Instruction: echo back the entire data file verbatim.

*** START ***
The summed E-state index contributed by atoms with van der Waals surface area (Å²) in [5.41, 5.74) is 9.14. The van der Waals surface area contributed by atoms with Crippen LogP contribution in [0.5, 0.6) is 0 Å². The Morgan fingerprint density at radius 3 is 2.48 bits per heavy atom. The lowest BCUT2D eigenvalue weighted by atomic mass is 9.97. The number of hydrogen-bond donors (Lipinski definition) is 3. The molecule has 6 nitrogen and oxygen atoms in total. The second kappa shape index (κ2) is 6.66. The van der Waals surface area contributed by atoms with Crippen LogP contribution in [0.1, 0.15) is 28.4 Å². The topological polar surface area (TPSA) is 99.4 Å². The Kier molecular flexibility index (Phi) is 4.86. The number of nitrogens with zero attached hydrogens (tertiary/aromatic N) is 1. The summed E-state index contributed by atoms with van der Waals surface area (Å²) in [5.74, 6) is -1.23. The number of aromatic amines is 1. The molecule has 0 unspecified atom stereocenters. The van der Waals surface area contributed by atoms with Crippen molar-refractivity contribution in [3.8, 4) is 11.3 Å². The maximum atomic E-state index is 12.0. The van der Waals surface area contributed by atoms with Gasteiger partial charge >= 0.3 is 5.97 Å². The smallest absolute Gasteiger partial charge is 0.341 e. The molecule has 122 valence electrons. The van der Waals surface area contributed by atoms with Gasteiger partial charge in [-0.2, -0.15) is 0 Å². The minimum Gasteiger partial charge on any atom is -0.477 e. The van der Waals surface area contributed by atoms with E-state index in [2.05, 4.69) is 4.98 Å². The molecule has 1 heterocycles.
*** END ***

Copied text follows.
The summed E-state index contributed by atoms with van der Waals surface area (Å²) in [5.41, 5.74) is 9.14. The van der Waals surface area contributed by atoms with Crippen LogP contribution in [0.5, 0.6) is 0 Å². The Morgan fingerprint density at radius 3 is 2.48 bits per heavy atom. The lowest BCUT2D eigenvalue weighted by atomic mass is 9.97. The number of hydrogen-bond donors (Lipinski definition) is 3. The molecule has 6 nitrogen and oxygen atoms in total. The second kappa shape index (κ2) is 6.66. The van der Waals surface area contributed by atoms with Crippen LogP contribution in [0.1, 0.15) is 28.4 Å². The topological polar surface area (TPSA) is 99.4 Å². The Kier molecular flexibility index (Phi) is 4.86. The number of nitrogens with zero attached hydrogens (tertiary/aromatic N) is 1. The summed E-state index contributed by atoms with van der Waals surface area (Å²) in [5.74, 6) is -1.23. The number of aromatic amines is 1. The molecule has 0 unspecified atom stereocenters. The van der Waals surface area contributed by atoms with Crippen molar-refractivity contribution in [3.8, 4) is 11.3 Å². The maximum atomic E-state index is 12.0. The van der Waals surface area contributed by atoms with Gasteiger partial charge >= 0.3 is 5.97 Å². The smallest absolute Gasteiger partial charge is 0.341 e. The molecule has 122 valence electrons. The van der Waals surface area contributed by atoms with Gasteiger partial charge in [-0.2, -0.15) is 0 Å². The minimum Gasteiger partial charge on any atom is -0.477 e. The van der Waals surface area contributed by atoms with E-state index in [2.05, 4.69) is 4.98 Å². The molecule has 1 heterocycles.